Sometimes local groups such as the village committee or a local charity will sell calendars, but they need permission from the mayor of Préfet in order to do this, so don’t be afraid to check.

What to do if you’re unsure

If somebody comes to your door and tries to sell a calendar, but you’re unsure whether they really are who they say they are, the French government offers the following advice:

  • Don’t let a stranger inside your home
  • Ask the seller to see their professional ID card
  • Make sure the official logo of the institution appears on the calendar
  • Don’t hesitate to warn elderly or isolated people you know about this type of door-to-door selling
  • Report suspicious or insistent behaviour to the police by dialling 17

Anybody else trying to sell calendars door-to-door requires specific written permission from the mayor or préfet, so don’t be afraid to ask to see this.

You can also call the town hall to find out who is allowed to sell calendars and whether there are set dates for this.

Now you have peace of mind and know where your money is going, you are free to be as generous as you like once the doorbell starts ringing (although don’t feel bad if times are tight and you have to say no).


Separate to calendar sales but involving some of the same people are les étrannes or the New Year tips that many people give to their local postal workers, waste collectors, cleaners and building managers.

These are of course not compulsory, but if you do want to give a little New Year gift here is a guide to how to do it.

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French hospital cancels operations after cyberattack

A hospital complex in Versailles, near Paris, had to cancel operations and transfer some patients after being hit by a cyberattack over the weekend, France's health ministry said.

French hospital cancels operations after cyberattack

The Hospital Centre of Versailles – which consists of Andre-Mignot Hospital, Richaud Hospital and the Despagne Retirement Home – was affected by the hacking attempt, said the complex’s management.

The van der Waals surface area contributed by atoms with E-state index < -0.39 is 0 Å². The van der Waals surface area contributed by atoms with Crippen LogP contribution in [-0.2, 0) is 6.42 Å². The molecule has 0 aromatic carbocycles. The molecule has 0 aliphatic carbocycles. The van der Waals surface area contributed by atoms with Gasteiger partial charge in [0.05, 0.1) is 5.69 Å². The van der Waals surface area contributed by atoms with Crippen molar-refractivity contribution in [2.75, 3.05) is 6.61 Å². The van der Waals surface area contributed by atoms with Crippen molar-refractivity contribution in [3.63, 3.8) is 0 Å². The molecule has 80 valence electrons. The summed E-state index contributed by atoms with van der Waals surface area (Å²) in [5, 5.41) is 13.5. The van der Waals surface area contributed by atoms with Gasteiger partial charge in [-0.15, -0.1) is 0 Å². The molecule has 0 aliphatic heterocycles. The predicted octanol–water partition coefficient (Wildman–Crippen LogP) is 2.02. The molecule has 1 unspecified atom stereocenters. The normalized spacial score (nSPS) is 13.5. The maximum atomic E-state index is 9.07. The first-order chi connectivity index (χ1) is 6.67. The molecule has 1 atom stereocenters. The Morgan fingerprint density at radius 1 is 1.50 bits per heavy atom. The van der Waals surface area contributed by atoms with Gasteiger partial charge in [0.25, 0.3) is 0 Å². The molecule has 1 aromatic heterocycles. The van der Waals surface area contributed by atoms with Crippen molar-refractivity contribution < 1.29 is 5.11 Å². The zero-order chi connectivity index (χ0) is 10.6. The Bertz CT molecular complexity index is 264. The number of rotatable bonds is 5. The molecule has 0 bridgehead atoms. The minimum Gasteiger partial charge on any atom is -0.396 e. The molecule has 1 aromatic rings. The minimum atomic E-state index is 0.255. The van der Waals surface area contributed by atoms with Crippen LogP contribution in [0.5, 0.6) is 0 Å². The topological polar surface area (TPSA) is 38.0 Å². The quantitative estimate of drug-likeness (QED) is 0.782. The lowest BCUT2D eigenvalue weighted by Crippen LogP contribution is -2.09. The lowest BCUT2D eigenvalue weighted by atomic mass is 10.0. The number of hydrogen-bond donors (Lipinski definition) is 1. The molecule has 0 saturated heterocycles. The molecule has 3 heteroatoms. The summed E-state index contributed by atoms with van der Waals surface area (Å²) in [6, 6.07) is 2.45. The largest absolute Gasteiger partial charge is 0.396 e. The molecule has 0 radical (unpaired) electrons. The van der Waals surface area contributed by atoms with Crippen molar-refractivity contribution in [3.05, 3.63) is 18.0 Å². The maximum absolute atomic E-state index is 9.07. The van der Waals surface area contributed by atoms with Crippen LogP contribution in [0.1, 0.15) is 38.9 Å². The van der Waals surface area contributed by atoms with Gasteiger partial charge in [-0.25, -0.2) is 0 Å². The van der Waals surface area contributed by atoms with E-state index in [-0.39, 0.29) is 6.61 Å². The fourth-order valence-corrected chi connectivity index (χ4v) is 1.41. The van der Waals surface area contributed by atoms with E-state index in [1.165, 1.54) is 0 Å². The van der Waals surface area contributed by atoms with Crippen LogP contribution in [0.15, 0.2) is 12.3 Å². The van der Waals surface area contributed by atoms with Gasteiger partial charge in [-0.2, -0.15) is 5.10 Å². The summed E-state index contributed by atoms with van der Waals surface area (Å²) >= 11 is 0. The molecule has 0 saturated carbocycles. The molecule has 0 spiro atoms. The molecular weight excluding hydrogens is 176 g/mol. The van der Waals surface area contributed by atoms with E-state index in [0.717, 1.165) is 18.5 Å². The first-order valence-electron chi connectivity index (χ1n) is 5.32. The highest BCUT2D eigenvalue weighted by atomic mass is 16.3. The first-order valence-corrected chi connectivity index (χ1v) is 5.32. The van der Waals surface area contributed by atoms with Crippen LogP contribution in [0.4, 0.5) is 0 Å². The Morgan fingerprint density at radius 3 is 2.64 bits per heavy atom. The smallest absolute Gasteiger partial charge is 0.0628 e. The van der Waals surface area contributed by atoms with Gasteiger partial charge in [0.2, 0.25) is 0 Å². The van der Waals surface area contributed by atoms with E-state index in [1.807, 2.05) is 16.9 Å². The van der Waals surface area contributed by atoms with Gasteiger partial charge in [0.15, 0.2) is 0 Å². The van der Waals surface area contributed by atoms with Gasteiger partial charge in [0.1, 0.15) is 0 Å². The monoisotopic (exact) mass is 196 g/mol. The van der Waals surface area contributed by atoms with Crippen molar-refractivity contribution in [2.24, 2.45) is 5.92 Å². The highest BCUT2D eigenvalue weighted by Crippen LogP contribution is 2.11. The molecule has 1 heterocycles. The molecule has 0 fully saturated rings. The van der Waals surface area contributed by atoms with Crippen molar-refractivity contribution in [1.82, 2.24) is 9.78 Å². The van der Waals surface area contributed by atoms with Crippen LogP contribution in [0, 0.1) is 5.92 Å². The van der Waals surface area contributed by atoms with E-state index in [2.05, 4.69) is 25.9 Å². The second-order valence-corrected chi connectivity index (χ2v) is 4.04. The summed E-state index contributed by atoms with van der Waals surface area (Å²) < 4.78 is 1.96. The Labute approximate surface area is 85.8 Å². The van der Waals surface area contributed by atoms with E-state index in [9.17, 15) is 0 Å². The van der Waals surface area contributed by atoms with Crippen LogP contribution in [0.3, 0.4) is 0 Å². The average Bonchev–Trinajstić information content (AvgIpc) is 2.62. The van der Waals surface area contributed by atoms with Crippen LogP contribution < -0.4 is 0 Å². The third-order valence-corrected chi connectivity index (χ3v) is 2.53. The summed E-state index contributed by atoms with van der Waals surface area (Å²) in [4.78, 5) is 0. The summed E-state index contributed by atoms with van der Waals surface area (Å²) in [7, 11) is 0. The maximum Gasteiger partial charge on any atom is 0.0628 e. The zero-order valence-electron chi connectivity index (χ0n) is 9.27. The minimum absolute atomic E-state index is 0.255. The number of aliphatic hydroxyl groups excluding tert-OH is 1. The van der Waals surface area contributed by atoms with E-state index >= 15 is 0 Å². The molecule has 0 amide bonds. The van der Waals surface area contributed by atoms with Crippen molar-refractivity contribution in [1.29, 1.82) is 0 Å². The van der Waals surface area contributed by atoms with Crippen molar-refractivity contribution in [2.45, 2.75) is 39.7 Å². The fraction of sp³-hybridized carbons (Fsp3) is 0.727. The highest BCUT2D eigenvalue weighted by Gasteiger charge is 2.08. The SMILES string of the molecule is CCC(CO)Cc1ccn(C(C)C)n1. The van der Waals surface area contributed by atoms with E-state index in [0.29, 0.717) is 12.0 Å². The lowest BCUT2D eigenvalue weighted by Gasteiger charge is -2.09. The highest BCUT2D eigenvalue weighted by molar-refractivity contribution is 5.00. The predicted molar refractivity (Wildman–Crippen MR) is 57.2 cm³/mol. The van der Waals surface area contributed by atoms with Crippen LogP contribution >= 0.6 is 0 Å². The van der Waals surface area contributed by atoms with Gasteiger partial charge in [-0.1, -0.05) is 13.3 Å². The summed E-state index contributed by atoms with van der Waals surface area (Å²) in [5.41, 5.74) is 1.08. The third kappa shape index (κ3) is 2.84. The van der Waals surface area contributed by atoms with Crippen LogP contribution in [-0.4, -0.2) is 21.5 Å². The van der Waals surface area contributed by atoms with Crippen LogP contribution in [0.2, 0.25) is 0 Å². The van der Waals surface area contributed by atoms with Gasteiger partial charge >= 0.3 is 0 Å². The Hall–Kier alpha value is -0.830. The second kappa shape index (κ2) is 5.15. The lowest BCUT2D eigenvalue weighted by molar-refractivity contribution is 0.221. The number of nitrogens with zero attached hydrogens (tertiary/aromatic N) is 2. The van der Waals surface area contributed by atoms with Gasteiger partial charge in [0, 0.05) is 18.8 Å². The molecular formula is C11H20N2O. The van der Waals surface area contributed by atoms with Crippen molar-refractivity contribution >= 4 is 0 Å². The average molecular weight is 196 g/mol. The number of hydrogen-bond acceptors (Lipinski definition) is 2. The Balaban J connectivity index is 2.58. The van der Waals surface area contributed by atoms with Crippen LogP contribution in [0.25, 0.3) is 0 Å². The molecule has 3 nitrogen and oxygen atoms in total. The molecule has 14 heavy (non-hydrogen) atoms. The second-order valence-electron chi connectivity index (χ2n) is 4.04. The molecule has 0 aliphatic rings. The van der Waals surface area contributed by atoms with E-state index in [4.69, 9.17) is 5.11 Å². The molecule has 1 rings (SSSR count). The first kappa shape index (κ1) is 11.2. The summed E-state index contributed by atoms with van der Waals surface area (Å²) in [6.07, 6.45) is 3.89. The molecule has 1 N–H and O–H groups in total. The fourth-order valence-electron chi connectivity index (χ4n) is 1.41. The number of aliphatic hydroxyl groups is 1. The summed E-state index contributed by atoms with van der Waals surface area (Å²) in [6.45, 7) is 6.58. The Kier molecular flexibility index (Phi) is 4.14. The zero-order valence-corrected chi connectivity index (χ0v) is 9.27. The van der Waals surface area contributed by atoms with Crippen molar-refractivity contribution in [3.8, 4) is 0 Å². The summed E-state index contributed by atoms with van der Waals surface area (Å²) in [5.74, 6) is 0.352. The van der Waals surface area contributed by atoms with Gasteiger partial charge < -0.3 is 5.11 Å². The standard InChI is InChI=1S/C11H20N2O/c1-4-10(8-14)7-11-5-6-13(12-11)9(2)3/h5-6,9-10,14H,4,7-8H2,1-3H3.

The regional health agency (ARS) said the Andre-Mignot Hospital had cancelled operations, but was doing everything possible to keep walk-in services and consultations running.

Six patients had been transferred since Saturday evening – three from intensive care and three from the neonatal unit – said Health Minister Francois Braun, as he visited the hospital on Sunday evening. Others might follow, he added.

The cyberattack had led to a “total reorganisation of the hospital”, the minister added.

While the machines were still functioning in the intensive care unit, more people were needed to watch the screens as they were no longer working as part of a network, Braun said.

The Paris prosecutors’ office has opened a preliminary investigation into attempted extortion, as well as the access and maintenance of the state’s digital system. The hospital had also filed a formal complaint on Sunday.

For several months now, hospitals and health systems in France have been targeted with such cyberattacks.

According to Braun, “the health system suffers daily attacks” in France, but the “vast majority of these attempts are prevented”.

In August, the Corbeil-Essonnes hospital on the outskirts of Paris – which provides healthcare for nearly 700,000 residents – was targeted.

Its operations were severely disrupted for several weeks before returning to normal in mid-October.

On that occasion, the attack was followed by a demand for $10 million, subsequently lowered to one or two million.

The hackers had set a September 23rd deadline for the hospital to pay the ransom, after which they posted confidential data on patients and staff to the “dark web”.